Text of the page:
About six months ago, all of Saunders County’s deeds, marriage, probate and other records were made available online via familysearch.org.1 It’s a monstrous collection containing over 1,600 books and files of images. I was able to use the deed indexes and deed books to finally sort through how my great-great-grandfather Christian Pearson distributed his land assets to his wife and children upon his death.
Here are the eight properties that Christian acquired during his lifetime:
|A||7/23/1880||Chapman Homestead||W2 SE4 26-14-6||To Fritz (bought back from P.W.)|
|B||9/12/1882||Chapman Railroad Property||S2 NE4 27-14-6||To Lena and Lydia|
|C||15/23/1884||Chapman Greeno Property||E2SW4 26-14-6||To Lena and Lydia|
|D||11/21/1891||Chapman Merritt Property||W2 SW4 26-14-6||To Lena and Lydia|
|E||5/27/1893||Weston Lots (Hill)||5 lots in Weston||Sold 1911|
|F||4/19/1897||Chapman Smith Property||W2 NE4 26-14-6||To Ernest|
|G||2/28/1901||Stocking Precinct Property||S2NW4 & W2NE4||To Carl Oscar|
|H||2/24/1904||Weston Lots (Webster)||4 lots in Weston||still held as of 1917|
Now we will examine each separately.
A. Chapman Precinct Homestead
Christian began residence on his homestead property on May 26, 1873. He received his land patent on July 23, 1880.2
On January 17, 1905, Christian had written a letter to his son P.W., who was then living in Laramie, Wyoming working as an engineer on the Union Pacific Railroad, begging him to return home to farm. He said, “I feel sorry to rent the place away to strangers. I want my own Children to have it.” This was followed by a letter from his mother Johanna on January 25, 1905, further begging P.W. to return home. This all must have been convincing, for on April 3, 1905 Christian and Johanna sold the homestead farm to P.W. for $1.3 The deed also required P.W. to pay $220/year for the remainder of Christian’s life. On the same date, P.W. signed a lease to rent the other Chapman Precinct properties from Christian.4
On November 14, 1907, P.W. sold the farm back to Christian for the sum of $1.5 Christian turned around and deeded the homestead to Fritz that same day, also for $1.6
Family lore is that Christian gave P.W. the cash value of the homestead farm, which P.W. in turn used to buy the 160-acre Larson farm north of Ceresco. The purchase price of the Larson farm was $16,100.7 I believe P.W. paid $8,100 cash and the Larson’s carried a mortgage of $8,000. (This debt would come back to haunt Clara after P.W.’s death.) That farm near Ceresco is still in the family.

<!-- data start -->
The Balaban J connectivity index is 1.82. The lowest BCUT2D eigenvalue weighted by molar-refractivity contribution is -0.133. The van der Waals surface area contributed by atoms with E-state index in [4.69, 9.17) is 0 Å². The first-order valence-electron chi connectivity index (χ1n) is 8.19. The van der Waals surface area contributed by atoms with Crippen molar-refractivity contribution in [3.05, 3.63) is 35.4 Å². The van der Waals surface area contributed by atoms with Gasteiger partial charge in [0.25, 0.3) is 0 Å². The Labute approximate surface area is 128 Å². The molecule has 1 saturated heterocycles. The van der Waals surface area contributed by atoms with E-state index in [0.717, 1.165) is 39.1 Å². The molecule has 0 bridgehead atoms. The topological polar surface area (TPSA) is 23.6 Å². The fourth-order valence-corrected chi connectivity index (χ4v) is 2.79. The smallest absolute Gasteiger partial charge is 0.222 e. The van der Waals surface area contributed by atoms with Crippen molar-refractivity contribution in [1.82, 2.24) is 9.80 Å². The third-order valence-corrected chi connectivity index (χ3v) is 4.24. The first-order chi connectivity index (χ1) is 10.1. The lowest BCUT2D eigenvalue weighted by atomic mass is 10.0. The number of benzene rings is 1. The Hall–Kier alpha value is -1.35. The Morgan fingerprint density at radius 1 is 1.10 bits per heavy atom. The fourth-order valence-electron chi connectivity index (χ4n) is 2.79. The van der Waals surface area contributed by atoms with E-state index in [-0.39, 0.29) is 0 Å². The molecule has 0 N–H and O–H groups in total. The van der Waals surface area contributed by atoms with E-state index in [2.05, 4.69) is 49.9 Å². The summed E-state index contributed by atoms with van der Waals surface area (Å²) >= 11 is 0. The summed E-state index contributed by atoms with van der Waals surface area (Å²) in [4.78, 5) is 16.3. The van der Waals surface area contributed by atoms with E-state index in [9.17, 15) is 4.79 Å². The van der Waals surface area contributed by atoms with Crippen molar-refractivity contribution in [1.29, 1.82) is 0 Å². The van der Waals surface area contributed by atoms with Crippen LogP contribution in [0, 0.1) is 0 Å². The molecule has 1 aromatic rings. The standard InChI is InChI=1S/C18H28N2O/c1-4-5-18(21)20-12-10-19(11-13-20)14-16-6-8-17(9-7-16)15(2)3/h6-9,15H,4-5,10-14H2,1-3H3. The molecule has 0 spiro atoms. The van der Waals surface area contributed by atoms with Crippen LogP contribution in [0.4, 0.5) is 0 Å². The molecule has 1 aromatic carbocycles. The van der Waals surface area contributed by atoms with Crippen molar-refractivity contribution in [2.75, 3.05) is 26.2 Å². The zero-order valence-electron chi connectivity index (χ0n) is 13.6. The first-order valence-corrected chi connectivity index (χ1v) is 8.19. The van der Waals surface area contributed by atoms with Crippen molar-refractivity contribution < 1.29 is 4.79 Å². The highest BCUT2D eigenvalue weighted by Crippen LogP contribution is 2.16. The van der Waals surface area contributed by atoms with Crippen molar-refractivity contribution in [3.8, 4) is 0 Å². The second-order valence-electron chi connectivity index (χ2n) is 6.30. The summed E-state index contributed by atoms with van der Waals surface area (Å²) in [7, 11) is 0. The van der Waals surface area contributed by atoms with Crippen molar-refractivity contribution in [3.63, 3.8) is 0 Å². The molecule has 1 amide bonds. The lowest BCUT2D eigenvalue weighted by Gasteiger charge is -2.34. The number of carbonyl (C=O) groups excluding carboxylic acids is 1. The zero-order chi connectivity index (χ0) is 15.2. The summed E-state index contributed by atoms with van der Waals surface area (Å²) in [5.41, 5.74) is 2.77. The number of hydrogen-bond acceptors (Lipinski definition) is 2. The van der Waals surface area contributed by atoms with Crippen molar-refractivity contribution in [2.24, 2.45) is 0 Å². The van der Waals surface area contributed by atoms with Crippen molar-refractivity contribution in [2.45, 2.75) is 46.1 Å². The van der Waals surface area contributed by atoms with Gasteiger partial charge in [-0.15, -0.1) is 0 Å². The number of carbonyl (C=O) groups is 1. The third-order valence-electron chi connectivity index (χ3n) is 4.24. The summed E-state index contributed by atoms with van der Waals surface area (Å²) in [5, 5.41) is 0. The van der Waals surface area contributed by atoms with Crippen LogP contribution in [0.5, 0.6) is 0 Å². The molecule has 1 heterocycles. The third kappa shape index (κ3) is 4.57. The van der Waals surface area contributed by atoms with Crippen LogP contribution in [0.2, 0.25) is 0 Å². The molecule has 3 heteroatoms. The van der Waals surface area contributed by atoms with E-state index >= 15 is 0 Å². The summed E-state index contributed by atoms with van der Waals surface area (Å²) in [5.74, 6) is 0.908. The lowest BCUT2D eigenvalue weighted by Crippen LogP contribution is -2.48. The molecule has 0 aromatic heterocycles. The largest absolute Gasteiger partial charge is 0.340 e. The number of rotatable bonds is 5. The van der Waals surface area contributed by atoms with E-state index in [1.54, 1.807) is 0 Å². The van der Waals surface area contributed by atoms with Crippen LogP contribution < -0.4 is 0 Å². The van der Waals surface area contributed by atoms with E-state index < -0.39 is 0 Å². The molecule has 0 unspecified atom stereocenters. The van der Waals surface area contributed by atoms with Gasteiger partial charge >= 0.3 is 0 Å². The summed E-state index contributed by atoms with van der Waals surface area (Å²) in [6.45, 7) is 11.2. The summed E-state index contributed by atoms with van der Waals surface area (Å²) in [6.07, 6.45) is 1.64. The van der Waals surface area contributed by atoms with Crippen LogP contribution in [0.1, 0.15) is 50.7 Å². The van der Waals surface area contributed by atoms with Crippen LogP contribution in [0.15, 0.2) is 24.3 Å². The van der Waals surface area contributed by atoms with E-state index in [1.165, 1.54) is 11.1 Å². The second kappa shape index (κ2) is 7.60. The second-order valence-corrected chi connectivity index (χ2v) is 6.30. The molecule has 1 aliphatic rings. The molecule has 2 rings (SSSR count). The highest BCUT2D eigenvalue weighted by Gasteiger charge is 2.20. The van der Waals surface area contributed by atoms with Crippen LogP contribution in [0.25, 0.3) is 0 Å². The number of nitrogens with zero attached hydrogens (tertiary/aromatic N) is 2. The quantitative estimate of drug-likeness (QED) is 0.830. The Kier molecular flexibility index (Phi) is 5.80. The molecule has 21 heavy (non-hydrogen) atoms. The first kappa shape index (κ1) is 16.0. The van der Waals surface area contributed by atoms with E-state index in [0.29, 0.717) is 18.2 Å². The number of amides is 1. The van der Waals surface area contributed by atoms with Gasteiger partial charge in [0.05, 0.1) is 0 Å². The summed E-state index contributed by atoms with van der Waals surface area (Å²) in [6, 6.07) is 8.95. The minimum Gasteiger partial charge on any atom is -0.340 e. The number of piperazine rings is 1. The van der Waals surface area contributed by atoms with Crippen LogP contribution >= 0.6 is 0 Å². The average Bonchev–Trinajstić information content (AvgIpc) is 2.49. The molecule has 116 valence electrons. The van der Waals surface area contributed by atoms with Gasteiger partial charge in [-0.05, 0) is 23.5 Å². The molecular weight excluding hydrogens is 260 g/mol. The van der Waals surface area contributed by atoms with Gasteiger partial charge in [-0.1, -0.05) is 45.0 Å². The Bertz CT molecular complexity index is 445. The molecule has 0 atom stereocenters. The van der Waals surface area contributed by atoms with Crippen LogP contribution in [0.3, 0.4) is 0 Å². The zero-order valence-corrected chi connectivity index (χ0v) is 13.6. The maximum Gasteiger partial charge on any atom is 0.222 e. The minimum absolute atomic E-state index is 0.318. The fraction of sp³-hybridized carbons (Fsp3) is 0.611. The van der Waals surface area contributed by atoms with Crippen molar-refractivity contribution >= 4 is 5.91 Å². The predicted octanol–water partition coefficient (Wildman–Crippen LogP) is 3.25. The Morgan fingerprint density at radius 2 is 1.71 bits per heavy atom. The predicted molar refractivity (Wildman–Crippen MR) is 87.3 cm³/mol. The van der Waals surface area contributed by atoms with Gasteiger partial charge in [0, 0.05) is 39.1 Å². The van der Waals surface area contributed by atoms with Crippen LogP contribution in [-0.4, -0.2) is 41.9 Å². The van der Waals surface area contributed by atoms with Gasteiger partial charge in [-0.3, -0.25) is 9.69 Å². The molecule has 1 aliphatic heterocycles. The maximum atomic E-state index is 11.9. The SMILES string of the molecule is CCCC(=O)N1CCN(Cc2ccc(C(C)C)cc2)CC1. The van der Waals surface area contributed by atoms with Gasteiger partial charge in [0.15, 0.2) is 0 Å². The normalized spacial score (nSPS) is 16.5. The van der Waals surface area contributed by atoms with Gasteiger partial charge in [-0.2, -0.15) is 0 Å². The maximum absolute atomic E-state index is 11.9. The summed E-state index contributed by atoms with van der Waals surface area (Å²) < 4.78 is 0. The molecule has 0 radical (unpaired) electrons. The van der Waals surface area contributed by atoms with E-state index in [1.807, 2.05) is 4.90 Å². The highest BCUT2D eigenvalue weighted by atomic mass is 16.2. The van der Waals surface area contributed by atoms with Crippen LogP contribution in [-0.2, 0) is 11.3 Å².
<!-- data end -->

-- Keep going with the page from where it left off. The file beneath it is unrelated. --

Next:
Fritz sold the homestead farm in March, 1916 to Joseph Pokorny for $10,250 and a week later bought 160 acres east of Ceresco.8
B. Chapman Railroad Property
Only two years after receiving the patent on his homestead farm, it was profitable enough that Christian was able to buy an 80-acre farm in 1882 for the price of $730.66.9 He purchased the property from the Chicago Burlington and Quincy Railroad Company. This farm was consolidated with two others and Johanna deeded these to Christian’s daughters Paulina (Lena) Peterson and Agda Alida (Lydia) Pearson following Christian’s death.
C. Chapman Greeno Property
In 1884, Christian was able to buy another 80-acre parcel, this one adjoining the west side of the homestead farm. This farm was purchased from William and Almira Greeno for $1,500.10 This farm was also one of the farms consolidated with the railroad property and deeded to Lena and Lydia.
D. Chapman Merritt Property
In 1891, Christian purchased yet another 80-acre parcel to the west of the Greeno parcel. This farm was purchased from Lizzie Merritt at a price of $2,400.11 Assuming these three 80-acre parcels were equivalent, the price of land has increase by more than 300% in less than 10 years. The Merritt property was the third of the three farms conveyed to Lena and Lydia.
All three of these farms (B, C, and D) were conveyed by Johanna to the two girls on Novenber 6, 1908 and all the brothers (and the wives of those were married) signed to the deed as well.12 This was just one month after Christian’s death.
On April 15, 1910, the girls sold the railroad farm to James Fiedler for $5,600.13 Then on June 28, 1913, Lena quit-claimed her ownership in the Merritt property to Lyida and Lydia quit-claimed her ownership in the Greeno property to Lena.14 Now each of the girls owned their own 80-acre farm to do with as they pleased.
On March 13, 1914, Lena sold the Greeno property to Rosie Shandera for $6,880.15 At the time, Lena and her husband Dave were living in Douglas County, Nebraska (Omaha) where Dave was a trolley car motorman. They may have used the proceeds to buy a farm out near Gothenburg, Nebraska but I will have to do more research to confirm.
On July 18, 1916 Lydia conveyed the Merritt property to Joseph Staska for the sum of $1 – and he agreed to assume all outstanding mortgages totaling $5,747.90.16 By now, Lydia was a widow, and I think she and her late husband Joe Novak and must have mortgaged her farm to buy other properties. I will have to do some digging to see what Lydia ended up with when Joe’s estate was settled but I suspect it was probably close to nothing.
E. Five Lots in Weston from Hill
Christian bought five lots in the village of Weston for $300 in 1893, perhaps as an investment.17 After Christian’s death, the family sold the five lots to John Wonka for $500 – not a great return on investment as compared to the farm properties.18 Interestingly, the Wonka Oil and Feed Company is still in business at this location.
F. Chapman Smith Property
(Refer to parcel F on the Chapman map above.) In 1897, Christian purchased an 80-acre farm due north of the homestead farm from Schuyler Smith. The purchase price was $2,475.19 There were a series of recessions and panics in the 1890s which probably affected the value of land commodities, but it’s only my guess. In any event, the land prices in 1897 seemed unchanged from 1891 (although there may have been peaking values in between).